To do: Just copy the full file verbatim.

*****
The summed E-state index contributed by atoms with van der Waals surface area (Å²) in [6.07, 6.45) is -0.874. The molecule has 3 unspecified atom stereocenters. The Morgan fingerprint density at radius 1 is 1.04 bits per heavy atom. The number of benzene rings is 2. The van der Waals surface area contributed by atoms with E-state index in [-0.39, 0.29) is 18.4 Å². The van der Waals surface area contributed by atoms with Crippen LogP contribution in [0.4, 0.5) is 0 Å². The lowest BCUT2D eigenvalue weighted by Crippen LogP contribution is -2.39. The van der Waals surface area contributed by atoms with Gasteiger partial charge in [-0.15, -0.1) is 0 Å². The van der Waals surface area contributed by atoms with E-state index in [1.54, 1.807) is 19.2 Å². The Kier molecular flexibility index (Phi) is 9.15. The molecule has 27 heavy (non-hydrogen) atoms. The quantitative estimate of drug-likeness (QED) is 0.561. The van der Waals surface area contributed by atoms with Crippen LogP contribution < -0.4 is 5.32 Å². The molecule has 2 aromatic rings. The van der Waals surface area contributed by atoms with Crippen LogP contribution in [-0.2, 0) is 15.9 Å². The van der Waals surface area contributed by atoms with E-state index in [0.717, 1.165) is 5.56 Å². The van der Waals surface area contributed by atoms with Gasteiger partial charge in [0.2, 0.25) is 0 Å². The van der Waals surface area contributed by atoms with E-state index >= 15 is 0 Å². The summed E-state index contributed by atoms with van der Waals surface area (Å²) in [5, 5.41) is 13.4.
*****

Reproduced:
The summed E-state index contributed by atoms with van der Waals surface area (Å²) in [6.07, 6.45) is -0.874. The molecule has 3 unspecified atom stereocenters. The Morgan fingerprint density at radius 1 is 1.04 bits per heavy atom. The number of benzene rings is 2. The van der Waals surface area contributed by atoms with E-state index in [-0.39, 0.29) is 18.4 Å². The van der Waals surface area contributed by atoms with Crippen LogP contribution in [0.4, 0.5) is 0 Å². The lowest BCUT2D eigenvalue weighted by Crippen LogP contribution is -2.39. The van der Waals surface area contributed by atoms with Gasteiger partial charge in [-0.15, -0.1) is 0 Å². The van der Waals surface area contributed by atoms with E-state index in [1.54, 1.807) is 19.2 Å². The Kier molecular flexibility index (Phi) is 9.15. The molecule has 27 heavy (non-hydrogen) atoms. The quantitative estimate of drug-likeness (QED) is 0.561. The van der Waals surface area contributed by atoms with Crippen LogP contribution < -0.4 is 5.32 Å². The molecule has 2 aromatic rings. The van der Waals surface area contributed by atoms with Crippen LogP contribution in [-0.2, 0) is 15.9 Å². The van der Waals surface area contributed by atoms with E-state index in [0.717, 1.165) is 5.56 Å². The van der Waals surface area contributed by atoms with Gasteiger partial charge in [0.2, 0.25) is 0 Å². The van der Waals surface area contributed by atoms with E-state index >= 15 is 0 Å². The summed E-state index contributed by atoms with van der Waals surface area (Å²) in [5, 5.41) is 13.4.